View All Press Coverage

Inc. 

April 13, 2017 View Original Article

Why Squarespace's Founder Finally Raised $39 Million After Holding Out for 6 Years

The founder of this website-building platform is making serious cash, but he doesn't want to spend a penny he doesn't have to.

In 2016, Anthony Casalena's company generated more than $200 million in revenue, but the founder of website-building platform Squarespace doesn't want to spend a penny he doesn't have to.

How did you know your idea could be a viable business?

I started programming Squarespace in 2003. Originally, I wasn't intending to start a company. I was creating it because I wanted to make a website for myself, and I was really frustrated that it required so many kinds of software. I didn't understand why all those things weren't in one place. I quickly realized that the thing I was making for myself was something other people could use.

You asked your dad for $30,000 to buy servers for the business. How did that conversation go?

My dad recalls some version of his saying to me, "We've always supported you. We're always ready to back your ideas." I remember it more like a huge fight. He didn't understand why I needed two servers instead of one. I have to credit my mom a little bit for helping me talk him into it.

You bootstrapped the company for the first six years. How can you tell when it's time to take on investor cash?

For Squarespace, it was a number of things. One, it was balance-sheet enhancing. We needed that money as a buffer, and to get loans against. Two, I don't come from a wealthy background, and I was able to sell some shares and separate my personal well-being from the well-being of the business. The other driver was I wanted to bring on better executives. To provide some corporate structure and get a stamp from great investors would really show people that this was an exciting place to work.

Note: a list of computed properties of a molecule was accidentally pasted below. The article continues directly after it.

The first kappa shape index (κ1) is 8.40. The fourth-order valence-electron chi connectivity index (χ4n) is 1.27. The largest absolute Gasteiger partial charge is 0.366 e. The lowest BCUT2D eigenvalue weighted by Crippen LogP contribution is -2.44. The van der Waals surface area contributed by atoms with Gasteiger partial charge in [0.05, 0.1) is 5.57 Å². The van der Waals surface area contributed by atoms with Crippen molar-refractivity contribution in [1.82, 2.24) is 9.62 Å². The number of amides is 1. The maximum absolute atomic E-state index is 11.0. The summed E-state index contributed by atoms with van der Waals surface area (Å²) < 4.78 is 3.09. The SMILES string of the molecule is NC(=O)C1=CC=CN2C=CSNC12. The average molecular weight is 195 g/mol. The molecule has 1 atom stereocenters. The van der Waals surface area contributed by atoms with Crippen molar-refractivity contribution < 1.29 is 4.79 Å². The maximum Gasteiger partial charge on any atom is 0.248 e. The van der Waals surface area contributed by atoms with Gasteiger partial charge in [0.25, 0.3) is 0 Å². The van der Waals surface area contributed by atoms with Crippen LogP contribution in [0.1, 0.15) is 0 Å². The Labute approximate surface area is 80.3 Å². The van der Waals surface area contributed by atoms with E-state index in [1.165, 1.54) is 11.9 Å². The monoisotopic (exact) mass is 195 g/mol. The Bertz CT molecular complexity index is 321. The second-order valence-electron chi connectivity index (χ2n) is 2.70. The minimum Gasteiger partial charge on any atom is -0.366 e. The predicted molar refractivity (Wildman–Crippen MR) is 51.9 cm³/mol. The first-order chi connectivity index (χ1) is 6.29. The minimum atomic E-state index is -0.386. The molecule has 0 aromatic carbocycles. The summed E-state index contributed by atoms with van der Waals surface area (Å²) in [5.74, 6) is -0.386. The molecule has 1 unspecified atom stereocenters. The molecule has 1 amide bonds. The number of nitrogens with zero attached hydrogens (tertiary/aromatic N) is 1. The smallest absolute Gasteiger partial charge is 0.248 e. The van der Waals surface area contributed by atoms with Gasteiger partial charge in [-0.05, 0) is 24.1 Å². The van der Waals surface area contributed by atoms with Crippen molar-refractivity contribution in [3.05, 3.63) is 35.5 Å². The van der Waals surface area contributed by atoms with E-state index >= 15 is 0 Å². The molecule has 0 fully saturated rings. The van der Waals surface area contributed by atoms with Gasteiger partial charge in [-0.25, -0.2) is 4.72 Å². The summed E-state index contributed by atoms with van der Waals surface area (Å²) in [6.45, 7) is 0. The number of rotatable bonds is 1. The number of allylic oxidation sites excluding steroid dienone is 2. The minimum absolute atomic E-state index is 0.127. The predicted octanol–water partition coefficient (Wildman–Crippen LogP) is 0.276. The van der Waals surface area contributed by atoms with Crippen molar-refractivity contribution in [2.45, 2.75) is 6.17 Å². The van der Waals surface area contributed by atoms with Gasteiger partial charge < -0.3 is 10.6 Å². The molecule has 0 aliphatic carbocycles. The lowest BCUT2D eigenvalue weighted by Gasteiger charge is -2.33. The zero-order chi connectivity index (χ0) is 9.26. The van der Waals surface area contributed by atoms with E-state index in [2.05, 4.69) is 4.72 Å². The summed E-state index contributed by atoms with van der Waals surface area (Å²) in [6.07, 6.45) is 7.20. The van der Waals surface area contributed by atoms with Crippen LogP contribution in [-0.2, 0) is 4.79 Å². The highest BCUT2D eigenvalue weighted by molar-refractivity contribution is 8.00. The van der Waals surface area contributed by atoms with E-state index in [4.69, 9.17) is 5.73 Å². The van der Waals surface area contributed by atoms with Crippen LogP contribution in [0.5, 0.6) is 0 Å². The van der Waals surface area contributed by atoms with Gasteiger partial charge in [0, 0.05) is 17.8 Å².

How do you decide what to spend money on and where to reinvest?

I attempt to operate to cash-flow breakeven. My mindset is to make spending decisions from a position of pain. I don't say, "I think we are going to be able to hire 200 people this year. There is no evidence for that, but let's just get this really big office and hope that it will be filled up." We are a lot more analytical than that. I try to be realistic about growth projections and react to those in real time. Over the years, we've just kept asking, "What can we do with this money to grow the business?" That's how it's always operated.